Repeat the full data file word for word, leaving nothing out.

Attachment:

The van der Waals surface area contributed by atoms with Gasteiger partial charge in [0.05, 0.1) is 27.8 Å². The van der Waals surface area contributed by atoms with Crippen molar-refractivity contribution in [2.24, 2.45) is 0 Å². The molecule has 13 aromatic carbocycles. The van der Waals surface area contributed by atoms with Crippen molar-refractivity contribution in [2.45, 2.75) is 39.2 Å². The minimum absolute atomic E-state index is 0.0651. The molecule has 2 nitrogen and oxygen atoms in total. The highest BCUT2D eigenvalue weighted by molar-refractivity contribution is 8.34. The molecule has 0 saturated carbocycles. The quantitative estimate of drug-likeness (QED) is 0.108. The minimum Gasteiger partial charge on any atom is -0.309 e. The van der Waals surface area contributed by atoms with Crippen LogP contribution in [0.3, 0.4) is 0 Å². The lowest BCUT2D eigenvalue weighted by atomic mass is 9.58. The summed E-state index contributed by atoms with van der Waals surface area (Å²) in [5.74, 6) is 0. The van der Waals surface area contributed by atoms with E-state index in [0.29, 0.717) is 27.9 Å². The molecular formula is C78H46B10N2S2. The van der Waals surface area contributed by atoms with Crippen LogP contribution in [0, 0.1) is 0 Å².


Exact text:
The van der Waals surface area contributed by atoms with Gasteiger partial charge in [0.05, 0.1) is 27.8 Å². The van der Waals surface area contributed by atoms with Crippen molar-refractivity contribution in [2.24, 2.45) is 0 Å². The molecule has 13 aromatic carbocycles. The van der Waals surface area contributed by atoms with Crippen molar-refractivity contribution in [2.45, 2.75) is 39.2 Å². The minimum absolute atomic E-state index is 0.0651. The molecule has 2 nitrogen and oxygen atoms in total. The highest BCUT2D eigenvalue weighted by molar-refractivity contribution is 8.34. The molecule has 0 saturated carbocycles. The quantitative estimate of drug-likeness (QED) is 0.108. The minimum Gasteiger partial charge on any atom is -0.309 e. The van der Waals surface area contributed by atoms with Crippen LogP contribution in [0.3, 0.4) is 0 Å². The lowest BCUT2D eigenvalue weighted by atomic mass is 9.58. The summed E-state index contributed by atoms with van der Waals surface area (Å²) in [5.74, 6) is 0. The van der Waals surface area contributed by atoms with E-state index in [0.29, 0.717) is 27.9 Å². The molecular formula is C78H46B10N2S2. The van der Waals surface area contributed by atoms with Crippen LogP contribution in [0, 0.1) is 0 Å².